Join us for a Virtual Morris Workshop Weekend event! Like the 2020 Virtual Midwest Morris Ale, this event will take place over Zoom.
The Workshop Weekend is FREE.
Please REGISTER to attend. Registration opens September 10, 2020.
Friday October 9, 2020
Central Daylight Time
Video Viewing Party
|After Video Viewing Party||
The Pub – social Zoom gathering
Video Viewing Party:
What have you been up to this summer? Share a short “video postcard” from you or your team to say hello to the Midwest Morris dance community. Your video could be funny, innovative; it could showcase your team’s dancing from summer 2020, or not be related to dancing at all. Think “skit night meets show dance”. No prior video experience necessary!
Please SUBMIT your video by October 3.
Saturday October 10, 2020
Central Daylight Time
|10 am – 11 am||
How to Sing Loud: Setting the Tone & Beat (Sustainably!) for Molly Dancing
Singing / Performance Workshop
|11:30 – 12:30||
History of Morris Dancing in Chicago
Lunch and Learn
|1 pm – 2 pm||
Styling of Drowsy Maggie
Border Morris Workshop
|3 pm – 4 pm||
Adderbury Jig: Lumps of Plum Pudding
Rowan Sauer, Maroon Bells Morris
Cotswold Morris Workshop
|5 pm – 6 pm||
Inclusivity in Morris Dancing
Panel Discussion on inclusivity in the Morris dance community
|6 pm – ??||
The Pub – social gathering on Zoom
|8 pm – ??||
(separate Zoom call, overlaps with The Pub)
How to Sing Loud: Setting the Tone & Beat, Sustainably, for Molly
In this workshop you will be exploring techniques and philosophies for impactful accompaniment to Molly dancing, without blowing out your voice, in both practice and performance.
Lunch and Learn: History of Morris Dancing in Chicago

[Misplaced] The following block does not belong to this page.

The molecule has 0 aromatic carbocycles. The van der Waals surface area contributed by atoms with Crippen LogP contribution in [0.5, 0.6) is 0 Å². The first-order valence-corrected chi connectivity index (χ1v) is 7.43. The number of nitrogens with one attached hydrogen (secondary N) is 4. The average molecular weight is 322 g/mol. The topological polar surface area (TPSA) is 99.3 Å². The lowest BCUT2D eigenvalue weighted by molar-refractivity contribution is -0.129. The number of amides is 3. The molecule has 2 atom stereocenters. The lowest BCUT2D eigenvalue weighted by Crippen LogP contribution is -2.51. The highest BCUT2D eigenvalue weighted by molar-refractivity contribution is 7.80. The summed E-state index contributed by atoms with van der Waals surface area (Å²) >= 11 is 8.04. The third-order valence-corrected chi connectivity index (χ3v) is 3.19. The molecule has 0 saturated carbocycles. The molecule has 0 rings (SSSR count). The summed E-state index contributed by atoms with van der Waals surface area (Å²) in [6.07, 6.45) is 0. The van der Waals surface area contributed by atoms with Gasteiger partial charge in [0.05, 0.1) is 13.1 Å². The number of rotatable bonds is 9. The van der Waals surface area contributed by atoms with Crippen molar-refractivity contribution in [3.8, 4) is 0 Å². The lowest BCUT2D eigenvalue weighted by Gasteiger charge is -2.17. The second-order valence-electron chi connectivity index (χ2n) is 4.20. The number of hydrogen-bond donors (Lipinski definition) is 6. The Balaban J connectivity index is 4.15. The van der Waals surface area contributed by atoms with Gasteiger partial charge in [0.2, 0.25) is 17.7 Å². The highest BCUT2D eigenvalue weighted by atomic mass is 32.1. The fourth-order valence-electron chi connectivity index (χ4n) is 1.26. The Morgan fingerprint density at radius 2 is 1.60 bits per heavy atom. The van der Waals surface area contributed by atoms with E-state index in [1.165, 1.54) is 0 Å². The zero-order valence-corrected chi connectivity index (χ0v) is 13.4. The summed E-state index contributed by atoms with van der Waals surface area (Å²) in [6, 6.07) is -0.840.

Andrew Bullen will explore the century-old history of Morris in Chicago. An outgrowth of the late 19th century Settlement Movement, Chicago has had various Morris teams since 1906. Teams in Chicago have been mostly affiliated with the University of Chicago; Cecil Sharp used photographs of the University of Chicago long sword dancers to illustrate his “The Sword Dances of Northern England”. Bullen will trace the history of Morris in Chicago from its origins at the University to Chicago’s newest team, Pullman Morris and Sword.
Border Morris Workshop: Drowsy Maggie
In this short class we will put a microscope to a single verse of a Border dance called Drowsy Maggie, also known as Ockington. Great Northern Border calls this verse “Baseball,” and for good reason! We will look at GNB’s styling briefly, but mostly focus on how to execute a potentially unsafe and chaotic move safely and with performative panache, using principles from theatrical combat. These principles can then be extrapolated to many other aspects of Morris stick dances. This class will involve some shallow squatting and jumping, but should be accessible to anyone regardless of participation in those particular movements.
Cotswold Workshop: Adderbury Jig Lumps of Plum Pudding